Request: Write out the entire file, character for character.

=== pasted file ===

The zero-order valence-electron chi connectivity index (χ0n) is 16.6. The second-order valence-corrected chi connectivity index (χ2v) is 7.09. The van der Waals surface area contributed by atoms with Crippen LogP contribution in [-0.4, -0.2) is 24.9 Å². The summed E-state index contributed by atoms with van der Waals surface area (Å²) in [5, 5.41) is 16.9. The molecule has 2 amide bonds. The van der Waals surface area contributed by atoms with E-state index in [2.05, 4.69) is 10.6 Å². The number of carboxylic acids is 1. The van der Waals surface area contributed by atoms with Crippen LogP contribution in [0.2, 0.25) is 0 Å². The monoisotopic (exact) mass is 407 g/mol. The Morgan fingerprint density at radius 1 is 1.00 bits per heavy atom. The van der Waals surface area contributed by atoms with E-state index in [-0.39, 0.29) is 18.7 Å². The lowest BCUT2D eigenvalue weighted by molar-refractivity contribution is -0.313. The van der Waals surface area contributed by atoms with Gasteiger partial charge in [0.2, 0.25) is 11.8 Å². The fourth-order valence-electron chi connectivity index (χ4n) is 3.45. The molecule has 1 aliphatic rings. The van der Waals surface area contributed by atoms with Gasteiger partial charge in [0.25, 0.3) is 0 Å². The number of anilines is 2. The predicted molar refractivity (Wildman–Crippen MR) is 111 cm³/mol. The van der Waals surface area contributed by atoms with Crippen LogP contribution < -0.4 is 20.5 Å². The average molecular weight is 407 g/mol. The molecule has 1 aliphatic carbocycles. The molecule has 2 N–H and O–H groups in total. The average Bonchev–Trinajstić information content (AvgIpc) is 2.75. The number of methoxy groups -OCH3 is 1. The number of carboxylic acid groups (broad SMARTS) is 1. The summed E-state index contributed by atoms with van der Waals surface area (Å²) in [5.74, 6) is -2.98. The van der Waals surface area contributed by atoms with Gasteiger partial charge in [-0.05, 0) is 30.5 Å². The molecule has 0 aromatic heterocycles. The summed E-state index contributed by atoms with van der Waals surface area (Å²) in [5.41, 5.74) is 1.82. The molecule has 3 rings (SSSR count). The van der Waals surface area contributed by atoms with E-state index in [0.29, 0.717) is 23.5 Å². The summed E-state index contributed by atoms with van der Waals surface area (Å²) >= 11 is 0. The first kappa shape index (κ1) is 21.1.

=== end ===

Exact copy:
The zero-order valence-electron chi connectivity index (χ0n) is 16.6. The second-order valence-corrected chi connectivity index (χ2v) is 7.09. The van der Waals surface area contributed by atoms with Crippen LogP contribution in [-0.4, -0.2) is 24.9 Å². The summed E-state index contributed by atoms with van der Waals surface area (Å²) in [5, 5.41) is 16.9. The molecule has 2 amide bonds. The van der Waals surface area contributed by atoms with E-state index in [2.05, 4.69) is 10.6 Å². The number of carboxylic acids is 1. The van der Waals surface area contributed by atoms with Crippen LogP contribution in [0.2, 0.25) is 0 Å². The monoisotopic (exact) mass is 407 g/mol. The Morgan fingerprint density at radius 1 is 1.00 bits per heavy atom. The van der Waals surface area contributed by atoms with E-state index in [-0.39, 0.29) is 18.7 Å². The lowest BCUT2D eigenvalue weighted by molar-refractivity contribution is -0.313. The van der Waals surface area contributed by atoms with Gasteiger partial charge in [0.2, 0.25) is 11.8 Å². The fourth-order valence-electron chi connectivity index (χ4n) is 3.45. The molecule has 1 aliphatic rings. The van der Waals surface area contributed by atoms with Gasteiger partial charge in [0.25, 0.3) is 0 Å². The number of anilines is 2. The predicted molar refractivity (Wildman–Crippen MR) is 111 cm³/mol. The van der Waals surface area contributed by atoms with Crippen LogP contribution < -0.4 is 20.5 Å². The average molecular weight is 407 g/mol. The molecule has 1 aliphatic carbocycles. The molecule has 2 N–H and O–H groups in total. The average Bonchev–Trinajstić information content (AvgIpc) is 2.75. The number of methoxy groups -OCH3 is 1. The number of carboxylic acid groups (broad SMARTS) is 1. The summed E-state index contributed by atoms with van der Waals surface area (Å²) in [5.74, 6) is -2.98. The van der Waals surface area contributed by atoms with Gasteiger partial charge in [-0.05, 0) is 30.5 Å². The molecule has 0 aromatic heterocycles. The summed E-state index contributed by atoms with van der Waals surface area (Å²) in [5.41, 5.74) is 1.82. The molecule has 3 rings (SSSR count). The van der Waals surface area contributed by atoms with E-state index in [0.29, 0.717) is 23.5 Å². The summed E-state index contributed by atoms with van der Waals surface area (Å²) >= 11 is 0. The first kappa shape index (κ1) is 21.1.